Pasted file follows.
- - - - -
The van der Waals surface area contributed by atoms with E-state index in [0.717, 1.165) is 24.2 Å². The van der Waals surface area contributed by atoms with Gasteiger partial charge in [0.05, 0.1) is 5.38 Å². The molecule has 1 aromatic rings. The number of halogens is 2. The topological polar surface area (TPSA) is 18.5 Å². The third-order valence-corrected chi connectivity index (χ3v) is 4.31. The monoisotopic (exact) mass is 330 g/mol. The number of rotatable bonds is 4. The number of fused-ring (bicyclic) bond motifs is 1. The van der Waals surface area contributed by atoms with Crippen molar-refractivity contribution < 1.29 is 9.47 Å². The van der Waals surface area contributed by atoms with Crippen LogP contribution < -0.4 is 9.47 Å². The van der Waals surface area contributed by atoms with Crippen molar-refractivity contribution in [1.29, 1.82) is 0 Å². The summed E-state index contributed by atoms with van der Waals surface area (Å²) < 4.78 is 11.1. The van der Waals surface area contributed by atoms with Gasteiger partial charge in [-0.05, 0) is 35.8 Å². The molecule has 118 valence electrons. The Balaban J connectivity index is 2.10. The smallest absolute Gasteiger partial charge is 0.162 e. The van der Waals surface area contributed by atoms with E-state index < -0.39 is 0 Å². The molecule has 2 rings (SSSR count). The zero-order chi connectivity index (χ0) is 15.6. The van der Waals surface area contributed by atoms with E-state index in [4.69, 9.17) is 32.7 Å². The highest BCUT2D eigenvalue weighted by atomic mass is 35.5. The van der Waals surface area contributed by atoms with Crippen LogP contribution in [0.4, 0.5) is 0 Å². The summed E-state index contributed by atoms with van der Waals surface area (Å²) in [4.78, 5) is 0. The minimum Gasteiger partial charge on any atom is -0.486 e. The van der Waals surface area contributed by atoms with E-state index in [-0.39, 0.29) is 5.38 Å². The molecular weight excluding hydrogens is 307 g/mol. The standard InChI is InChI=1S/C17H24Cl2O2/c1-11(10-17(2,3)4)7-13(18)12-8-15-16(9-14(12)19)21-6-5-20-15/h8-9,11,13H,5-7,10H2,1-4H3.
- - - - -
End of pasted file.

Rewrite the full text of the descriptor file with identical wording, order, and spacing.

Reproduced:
The van der Waals surface area contributed by atoms with E-state index in [0.717, 1.165) is 24.2 Å². The van der Waals surface area contributed by atoms with Gasteiger partial charge in [0.05, 0.1) is 5.38 Å². The molecule has 1 aromatic rings. The number of halogens is 2. The topological polar surface area (TPSA) is 18.5 Å². The third-order valence-corrected chi connectivity index (χ3v) is 4.31. The monoisotopic (exact) mass is 330 g/mol. The number of rotatable bonds is 4. The number of fused-ring (bicyclic) bond motifs is 1. The van der Waals surface area contributed by atoms with Crippen molar-refractivity contribution < 1.29 is 9.47 Å². The van der Waals surface area contributed by atoms with Crippen LogP contribution < -0.4 is 9.47 Å². The van der Waals surface area contributed by atoms with Crippen molar-refractivity contribution in [1.29, 1.82) is 0 Å². The summed E-state index contributed by atoms with van der Waals surface area (Å²) < 4.78 is 11.1. The van der Waals surface area contributed by atoms with Gasteiger partial charge in [-0.05, 0) is 35.8 Å². The molecule has 118 valence electrons. The Balaban J connectivity index is 2.10. The smallest absolute Gasteiger partial charge is 0.162 e. The van der Waals surface area contributed by atoms with E-state index < -0.39 is 0 Å². The molecule has 2 rings (SSSR count). The zero-order chi connectivity index (χ0) is 15.6. The van der Waals surface area contributed by atoms with E-state index in [4.69, 9.17) is 32.7 Å². The highest BCUT2D eigenvalue weighted by atomic mass is 35.5. The van der Waals surface area contributed by atoms with Crippen LogP contribution in [0.4, 0.5) is 0 Å². The summed E-state index contributed by atoms with van der Waals surface area (Å²) in [4.78, 5) is 0. The minimum Gasteiger partial charge on any atom is -0.486 e. The van der Waals surface area contributed by atoms with E-state index in [-0.39, 0.29) is 5.38 Å². The molecular weight excluding hydrogens is 307 g/mol. The standard InChI is InChI=1S/C17H24Cl2O2/c1-11(10-17(2,3)4)7-13(18)12-8-15-16(9-14(12)19)21-6-5-20-15/h8-9,11,13H,5-7,10H2,1-4H3.